Our business is helping community banks and credit unions grow. A lot of that work involves data. Most often, it’s in the context of making decisions. We help institutions be more data-driven in how they make the big strategic and smaller, but no less consequential, day-to-day operational decisions. But one misconception we often confront is that being data-driven isn’t really about analytics, dashboards, or advanced ML driven models. It’s about change.
And being effective at change demands the ability to look closely at the things that aren’t working. A good analogy is a mirror. There are full-length mirrors, like the ones in clothing stores. The lighting is perfect. There’s cool music playing. Its whole job is to show you looking the absolute best you’re going to look in that outfit so that you’ll buy it feeling good about how you look.
Then there’s the concave bathroom mirror. These magnify and blow up your skin and show every imperfection. It’s unflattering. It’s not for the faint of heart.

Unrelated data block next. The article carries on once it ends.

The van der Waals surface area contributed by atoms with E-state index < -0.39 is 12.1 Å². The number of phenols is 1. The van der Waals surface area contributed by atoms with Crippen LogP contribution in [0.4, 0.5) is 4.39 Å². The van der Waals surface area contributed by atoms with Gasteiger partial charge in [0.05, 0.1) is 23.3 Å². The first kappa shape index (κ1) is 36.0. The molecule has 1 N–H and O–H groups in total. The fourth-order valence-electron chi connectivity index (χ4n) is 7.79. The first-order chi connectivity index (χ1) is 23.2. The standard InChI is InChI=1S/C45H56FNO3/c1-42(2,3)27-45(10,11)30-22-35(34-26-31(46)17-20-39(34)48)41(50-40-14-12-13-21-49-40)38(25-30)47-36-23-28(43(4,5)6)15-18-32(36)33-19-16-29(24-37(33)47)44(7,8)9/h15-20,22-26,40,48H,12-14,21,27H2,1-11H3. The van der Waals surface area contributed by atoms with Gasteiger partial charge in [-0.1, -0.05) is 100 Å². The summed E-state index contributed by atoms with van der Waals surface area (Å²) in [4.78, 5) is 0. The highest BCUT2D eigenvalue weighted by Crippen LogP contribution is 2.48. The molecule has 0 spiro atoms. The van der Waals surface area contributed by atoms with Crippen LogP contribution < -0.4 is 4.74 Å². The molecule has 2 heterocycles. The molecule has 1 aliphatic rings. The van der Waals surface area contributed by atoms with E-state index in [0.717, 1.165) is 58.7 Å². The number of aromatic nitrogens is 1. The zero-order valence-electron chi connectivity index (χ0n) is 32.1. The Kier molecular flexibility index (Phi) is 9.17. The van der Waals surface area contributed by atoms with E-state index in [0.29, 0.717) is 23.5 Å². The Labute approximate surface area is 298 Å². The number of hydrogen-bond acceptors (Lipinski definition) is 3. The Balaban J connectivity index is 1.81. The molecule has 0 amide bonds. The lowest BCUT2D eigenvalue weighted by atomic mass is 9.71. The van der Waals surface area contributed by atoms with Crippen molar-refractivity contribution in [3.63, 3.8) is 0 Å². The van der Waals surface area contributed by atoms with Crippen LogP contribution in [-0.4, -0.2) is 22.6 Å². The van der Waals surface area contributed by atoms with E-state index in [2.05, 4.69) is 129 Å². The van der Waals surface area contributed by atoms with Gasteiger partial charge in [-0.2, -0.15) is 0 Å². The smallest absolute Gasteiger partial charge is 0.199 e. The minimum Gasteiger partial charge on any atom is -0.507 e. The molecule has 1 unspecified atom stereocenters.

An effective analytics program acts like the bathroom mirror. It points you in the direction of where you need to improve. When executed in the context of industry and best-in-class benchmarks, not just your own previous performance, it provides direction and gives an objective measure of how well you’re progressing (or not).
Not for the faint of heart either.
This is hard to do. Technically it can be difficult, but the skills and technology exist and are accessible. However, the culture and leadership to pull this off can be the biggest impediment. Does your organization make sport of shooting the messenger? Are major initiatives quickly forgotten, or have the goalposts moved so a meaningless victory can be claimed? Is the central role of “data” to bolster decisions that were already made or as a cudgel in office politics?
The key is developing a culture that focuses on learning. The focus is on finding what isn’t working and learning as much as possible. Using data and analytics to help accelerate that process, shorting cycle times.
This virtuous cycle creates unstoppable momentum. During the peak of their growth rates Google, Facebook, Amazon, Uber, Venmo, and even the Yellow Pages in their time all leveraged this concept.
Data-driven means being driven to change.